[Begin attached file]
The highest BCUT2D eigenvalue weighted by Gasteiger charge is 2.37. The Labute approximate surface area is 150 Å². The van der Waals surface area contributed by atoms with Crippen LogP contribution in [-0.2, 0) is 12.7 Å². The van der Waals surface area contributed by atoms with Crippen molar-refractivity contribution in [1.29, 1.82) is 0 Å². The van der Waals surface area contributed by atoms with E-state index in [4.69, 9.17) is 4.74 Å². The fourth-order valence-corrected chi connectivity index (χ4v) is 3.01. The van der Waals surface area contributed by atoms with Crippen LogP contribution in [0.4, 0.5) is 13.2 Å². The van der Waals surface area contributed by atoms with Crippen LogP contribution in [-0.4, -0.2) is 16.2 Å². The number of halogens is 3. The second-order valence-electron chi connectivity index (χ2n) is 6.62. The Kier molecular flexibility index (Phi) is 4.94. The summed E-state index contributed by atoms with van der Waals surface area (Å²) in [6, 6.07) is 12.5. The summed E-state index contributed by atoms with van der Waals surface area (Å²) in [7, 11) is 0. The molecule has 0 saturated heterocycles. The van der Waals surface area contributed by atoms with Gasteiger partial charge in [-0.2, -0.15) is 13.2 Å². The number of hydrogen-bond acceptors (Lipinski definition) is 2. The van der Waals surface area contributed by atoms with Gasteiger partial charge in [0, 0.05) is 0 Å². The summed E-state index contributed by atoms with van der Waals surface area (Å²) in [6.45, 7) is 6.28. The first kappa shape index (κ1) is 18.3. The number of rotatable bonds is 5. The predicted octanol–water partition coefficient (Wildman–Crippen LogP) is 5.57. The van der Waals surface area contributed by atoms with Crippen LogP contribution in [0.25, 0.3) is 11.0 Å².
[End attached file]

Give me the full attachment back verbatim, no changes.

The highest BCUT2D eigenvalue weighted by Gasteiger charge is 2.37. The Labute approximate surface area is 150 Å². The van der Waals surface area contributed by atoms with Crippen LogP contribution in [-0.2, 0) is 12.7 Å². The van der Waals surface area contributed by atoms with Crippen molar-refractivity contribution in [1.29, 1.82) is 0 Å². The van der Waals surface area contributed by atoms with E-state index in [4.69, 9.17) is 4.74 Å². The fourth-order valence-corrected chi connectivity index (χ4v) is 3.01. The van der Waals surface area contributed by atoms with Crippen LogP contribution in [0.4, 0.5) is 13.2 Å². The van der Waals surface area contributed by atoms with Crippen LogP contribution in [-0.4, -0.2) is 16.2 Å². The number of halogens is 3. The second-order valence-electron chi connectivity index (χ2n) is 6.62. The Kier molecular flexibility index (Phi) is 4.94. The summed E-state index contributed by atoms with van der Waals surface area (Å²) in [6, 6.07) is 12.5. The summed E-state index contributed by atoms with van der Waals surface area (Å²) in [7, 11) is 0. The molecule has 0 saturated heterocycles. The van der Waals surface area contributed by atoms with Gasteiger partial charge in [-0.2, -0.15) is 13.2 Å². The number of hydrogen-bond acceptors (Lipinski definition) is 2. The van der Waals surface area contributed by atoms with Gasteiger partial charge in [0, 0.05) is 0 Å². The summed E-state index contributed by atoms with van der Waals surface area (Å²) in [6.45, 7) is 6.28. The first kappa shape index (κ1) is 18.3. The number of rotatable bonds is 5. The predicted octanol–water partition coefficient (Wildman–Crippen LogP) is 5.57. The van der Waals surface area contributed by atoms with Crippen LogP contribution in [0.25, 0.3) is 11.0 Å².